Dr Stevens, a verified A&E doctor, shares their experiences about working in an underfunded and understaffed NHS in this guest blog for DAUK
“I’m so very sorry for the long wait…”. These apologies are now the first words I express to my patients in the Emergency Department and I am always anxious to hear their response. If they voice understandable frustration, then I must dedicate precious minutes to further apologies and explanations, as I empathise with their warranted (albeit difficult-to-digest) negative feedback. In true British spirit however, I am invariably met with something along the lines of “oh that’s ok Doc, I know how busy you all are and I’ve really been ok here”. While these verbal exchanges offer some relief to both parties, they should not be the opening dialogue of a medical consultation and the situation certainly is not ok! Especially not in an Emergency Department where it is often a matter of life or limb to be seen and treated quickly.
Years of underfunding, understaffing and surging demand have now reached a breaking point and the sword of Damocles hangs over NHS staff and patients with an increasingly sarcopenic grip. Waiting times and suboptimal care are at an all-time-high, while staff morale and patient satisfaction are at all-time-low. Both patients and staff suffer every day and despite the alarming accounts and crisis calls from the frontline, the situation continues to deteriorate.
In the Emergency Department, corridor medicine has become the new normal, waiting times in the double-digit hours now represent the new standard of care and chaos reigns. These chaotic corridors are a morbid motorway of sirens, screams, sickness and sadness. As I survey the madness, I see my depleted colleagues; healthcare assistants undertaking vital observations and investigations on overwhelming hordes of patients, all the while coordinating a food and drink service for those who haven’t had anything in hours; nurses administering life-saving medications and infusions while desperately playing “bed jenga” in an attempt to create space and dignity for the dying; paramedics waiting hours to transfer patients into a hospital bed, while helplessly turning down their radios from dispatchers desperate for anyone free to attend the next cardiac arrest, seizure or major haemorrhage; and my senior medical colleagues valiantly extinguishing fire after fire from an empty tank, while their hands are tied behind their backs. It used to be patients that would burst into tears in hospital, now it’s usually the staff.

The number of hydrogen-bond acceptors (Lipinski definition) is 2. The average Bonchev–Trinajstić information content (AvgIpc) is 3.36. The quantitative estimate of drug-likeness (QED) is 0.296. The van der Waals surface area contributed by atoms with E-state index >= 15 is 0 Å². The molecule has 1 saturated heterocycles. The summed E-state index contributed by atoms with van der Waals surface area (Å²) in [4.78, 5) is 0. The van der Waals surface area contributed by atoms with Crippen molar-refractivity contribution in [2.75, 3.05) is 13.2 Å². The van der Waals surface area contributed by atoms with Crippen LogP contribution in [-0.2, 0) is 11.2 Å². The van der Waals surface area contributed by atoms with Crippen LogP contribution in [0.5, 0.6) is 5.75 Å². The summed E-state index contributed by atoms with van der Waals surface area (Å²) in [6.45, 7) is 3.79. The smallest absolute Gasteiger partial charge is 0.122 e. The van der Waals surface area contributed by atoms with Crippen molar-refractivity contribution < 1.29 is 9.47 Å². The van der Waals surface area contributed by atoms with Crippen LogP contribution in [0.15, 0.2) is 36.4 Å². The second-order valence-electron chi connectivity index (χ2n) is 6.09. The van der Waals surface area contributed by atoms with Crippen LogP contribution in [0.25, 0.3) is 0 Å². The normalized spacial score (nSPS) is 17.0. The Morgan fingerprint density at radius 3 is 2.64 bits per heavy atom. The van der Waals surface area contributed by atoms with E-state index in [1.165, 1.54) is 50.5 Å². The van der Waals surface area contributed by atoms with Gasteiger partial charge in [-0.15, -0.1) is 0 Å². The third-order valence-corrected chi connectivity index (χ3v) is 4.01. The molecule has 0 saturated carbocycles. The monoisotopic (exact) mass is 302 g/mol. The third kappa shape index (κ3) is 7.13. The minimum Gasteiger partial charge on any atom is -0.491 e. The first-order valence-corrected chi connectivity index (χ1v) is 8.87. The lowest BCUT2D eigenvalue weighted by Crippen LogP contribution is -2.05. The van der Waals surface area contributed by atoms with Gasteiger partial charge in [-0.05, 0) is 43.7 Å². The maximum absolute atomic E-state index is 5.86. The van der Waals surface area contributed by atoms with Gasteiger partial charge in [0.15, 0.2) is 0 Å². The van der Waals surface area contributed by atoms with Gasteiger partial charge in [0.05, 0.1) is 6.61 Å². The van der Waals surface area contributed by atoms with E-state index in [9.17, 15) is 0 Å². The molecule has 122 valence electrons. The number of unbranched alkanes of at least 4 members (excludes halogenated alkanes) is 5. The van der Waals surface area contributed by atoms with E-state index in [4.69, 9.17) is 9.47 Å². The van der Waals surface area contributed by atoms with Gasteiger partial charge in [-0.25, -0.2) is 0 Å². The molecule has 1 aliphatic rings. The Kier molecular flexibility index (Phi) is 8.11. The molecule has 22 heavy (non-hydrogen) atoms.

Sadly these stories are not unique to one department or hospital, they occur each day throughout the country. It is so very wrong and you don’t need a medical degree to diagnose it but year-after-year we are discredited and gaslighted with statistical spin and political puppetry. The situation is unsafe, unfair, unsustainable and frankly, unforgivable – people’s lives are literally on the line and we all deserve better! In a last ditch effort to engender real change, nurses, paramedics and junior doctors are now exploring industrial action. It’s not just about our wages; it’s about securing the necessary funding and commitment for a safe, effective and sustainable NHS, while raising awareness about the terrible conditions inside a once world-leading healthcare service.
I would urge all those on the other side of the table and in positions of influence over the NHS to step down from their ivory towers and spend just 24-hours in the trenches of A&E. Here they would be faced with the fallout from years of neglectful placebo pushing, while withholding the real medicine; more beds, more staff and more funding.
Many of my colleagues and I, see the government’s response to this as a proxy for their wider commitment to the NHS. If they continue to disengage, discredit and deny, then I fear that for swathes of staff this will not be a temporary walkout but a permanent one and the soul of the nation will suffer an untimely death.